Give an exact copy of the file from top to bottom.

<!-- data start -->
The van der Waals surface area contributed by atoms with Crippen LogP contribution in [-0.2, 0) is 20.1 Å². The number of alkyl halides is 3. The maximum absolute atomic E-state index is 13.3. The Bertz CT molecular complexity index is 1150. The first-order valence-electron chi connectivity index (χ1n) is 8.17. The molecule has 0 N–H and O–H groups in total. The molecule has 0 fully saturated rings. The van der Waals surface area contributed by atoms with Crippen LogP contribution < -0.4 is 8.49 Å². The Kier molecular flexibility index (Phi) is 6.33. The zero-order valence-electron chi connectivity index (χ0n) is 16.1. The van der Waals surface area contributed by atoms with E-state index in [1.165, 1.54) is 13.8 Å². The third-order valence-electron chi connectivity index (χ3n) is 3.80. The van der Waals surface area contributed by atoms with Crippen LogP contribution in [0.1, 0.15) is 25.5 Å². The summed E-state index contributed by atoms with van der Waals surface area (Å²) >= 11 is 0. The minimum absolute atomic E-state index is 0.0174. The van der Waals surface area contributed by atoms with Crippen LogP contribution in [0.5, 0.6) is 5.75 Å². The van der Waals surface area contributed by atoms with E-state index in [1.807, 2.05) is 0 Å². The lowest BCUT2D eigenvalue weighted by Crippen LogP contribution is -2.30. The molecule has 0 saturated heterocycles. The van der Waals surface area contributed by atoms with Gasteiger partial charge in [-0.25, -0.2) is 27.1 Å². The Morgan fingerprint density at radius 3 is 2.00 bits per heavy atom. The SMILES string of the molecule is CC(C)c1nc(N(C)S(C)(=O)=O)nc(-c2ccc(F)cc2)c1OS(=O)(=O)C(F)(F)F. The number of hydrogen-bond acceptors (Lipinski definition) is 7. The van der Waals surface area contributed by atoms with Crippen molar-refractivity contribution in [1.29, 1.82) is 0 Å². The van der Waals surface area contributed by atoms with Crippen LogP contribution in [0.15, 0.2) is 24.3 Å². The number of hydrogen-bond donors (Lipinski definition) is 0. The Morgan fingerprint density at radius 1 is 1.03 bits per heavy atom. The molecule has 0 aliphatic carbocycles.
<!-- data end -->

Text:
The van der Waals surface area contributed by atoms with Crippen LogP contribution in [-0.2, 0) is 20.1 Å². The number of alkyl halides is 3. The maximum absolute atomic E-state index is 13.3. The Bertz CT molecular complexity index is 1150. The first-order valence-electron chi connectivity index (χ1n) is 8.17. The molecule has 0 N–H and O–H groups in total. The molecule has 0 fully saturated rings. The van der Waals surface area contributed by atoms with Crippen LogP contribution < -0.4 is 8.49 Å². The Kier molecular flexibility index (Phi) is 6.33. The zero-order valence-electron chi connectivity index (χ0n) is 16.1. The van der Waals surface area contributed by atoms with E-state index in [1.165, 1.54) is 13.8 Å². The third-order valence-electron chi connectivity index (χ3n) is 3.80. The van der Waals surface area contributed by atoms with Crippen LogP contribution in [0.1, 0.15) is 25.5 Å². The summed E-state index contributed by atoms with van der Waals surface area (Å²) >= 11 is 0. The minimum absolute atomic E-state index is 0.0174. The van der Waals surface area contributed by atoms with Crippen LogP contribution in [0.5, 0.6) is 5.75 Å². The van der Waals surface area contributed by atoms with E-state index in [1.807, 2.05) is 0 Å². The lowest BCUT2D eigenvalue weighted by Crippen LogP contribution is -2.30. The molecule has 0 saturated heterocycles. The van der Waals surface area contributed by atoms with Gasteiger partial charge in [-0.25, -0.2) is 27.1 Å². The Morgan fingerprint density at radius 3 is 2.00 bits per heavy atom. The SMILES string of the molecule is CC(C)c1nc(N(C)S(C)(=O)=O)nc(-c2ccc(F)cc2)c1OS(=O)(=O)C(F)(F)F. The number of hydrogen-bond acceptors (Lipinski definition) is 7. The van der Waals surface area contributed by atoms with Crippen molar-refractivity contribution in [1.29, 1.82) is 0 Å². The van der Waals surface area contributed by atoms with Crippen LogP contribution in [0.15, 0.2) is 24.3 Å². The number of hydrogen-bond donors (Lipinski definition) is 0. The Morgan fingerprint density at radius 1 is 1.03 bits per heavy atom. The molecule has 0 aliphatic carbocycles.